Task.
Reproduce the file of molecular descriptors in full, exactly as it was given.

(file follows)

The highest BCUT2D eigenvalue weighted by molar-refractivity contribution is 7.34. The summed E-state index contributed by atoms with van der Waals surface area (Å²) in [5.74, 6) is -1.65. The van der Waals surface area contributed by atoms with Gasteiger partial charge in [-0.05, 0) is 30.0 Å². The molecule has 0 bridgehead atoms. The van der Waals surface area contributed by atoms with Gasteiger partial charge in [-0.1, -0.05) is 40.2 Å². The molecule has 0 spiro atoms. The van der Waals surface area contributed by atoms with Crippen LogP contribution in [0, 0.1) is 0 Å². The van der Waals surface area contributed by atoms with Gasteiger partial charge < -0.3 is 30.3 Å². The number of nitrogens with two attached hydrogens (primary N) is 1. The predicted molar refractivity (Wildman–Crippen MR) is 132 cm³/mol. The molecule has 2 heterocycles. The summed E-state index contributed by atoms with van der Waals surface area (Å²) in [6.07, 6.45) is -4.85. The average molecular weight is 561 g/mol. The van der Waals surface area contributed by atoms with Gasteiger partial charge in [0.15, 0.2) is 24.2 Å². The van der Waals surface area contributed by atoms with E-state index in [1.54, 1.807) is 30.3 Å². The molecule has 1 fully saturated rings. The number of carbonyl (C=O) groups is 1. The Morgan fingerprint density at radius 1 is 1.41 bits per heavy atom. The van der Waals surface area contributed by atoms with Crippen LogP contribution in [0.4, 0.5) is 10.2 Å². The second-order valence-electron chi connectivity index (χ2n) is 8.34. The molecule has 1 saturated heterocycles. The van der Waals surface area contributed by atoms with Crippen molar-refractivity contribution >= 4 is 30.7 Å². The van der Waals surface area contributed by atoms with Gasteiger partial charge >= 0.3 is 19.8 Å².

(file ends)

The highest BCUT2D eigenvalue weighted by molar-refractivity contribution is 7.34. The summed E-state index contributed by atoms with van der Waals surface area (Å²) in [5.74, 6) is -1.65. The van der Waals surface area contributed by atoms with Gasteiger partial charge in [-0.05, 0) is 30.0 Å². The molecule has 0 bridgehead atoms. The van der Waals surface area contributed by atoms with Gasteiger partial charge in [-0.1, -0.05) is 40.2 Å². The molecule has 0 spiro atoms. The van der Waals surface area contributed by atoms with Crippen LogP contribution in [0, 0.1) is 0 Å². The van der Waals surface area contributed by atoms with Gasteiger partial charge < -0.3 is 30.3 Å². The number of nitrogens with two attached hydrogens (primary N) is 1. The predicted molar refractivity (Wildman–Crippen MR) is 132 cm³/mol. The molecule has 2 heterocycles. The summed E-state index contributed by atoms with van der Waals surface area (Å²) in [6.07, 6.45) is -4.85. The average molecular weight is 561 g/mol. The van der Waals surface area contributed by atoms with Gasteiger partial charge in [0.15, 0.2) is 24.2 Å². The van der Waals surface area contributed by atoms with E-state index in [1.54, 1.807) is 30.3 Å². The molecule has 1 fully saturated rings. The number of carbonyl (C=O) groups is 1. The Morgan fingerprint density at radius 1 is 1.41 bits per heavy atom. The van der Waals surface area contributed by atoms with Crippen LogP contribution in [0.4, 0.5) is 10.2 Å². The second-order valence-electron chi connectivity index (χ2n) is 8.34. The molecule has 1 saturated heterocycles. The van der Waals surface area contributed by atoms with Crippen molar-refractivity contribution >= 4 is 30.7 Å². The van der Waals surface area contributed by atoms with Gasteiger partial charge >= 0.3 is 19.8 Å².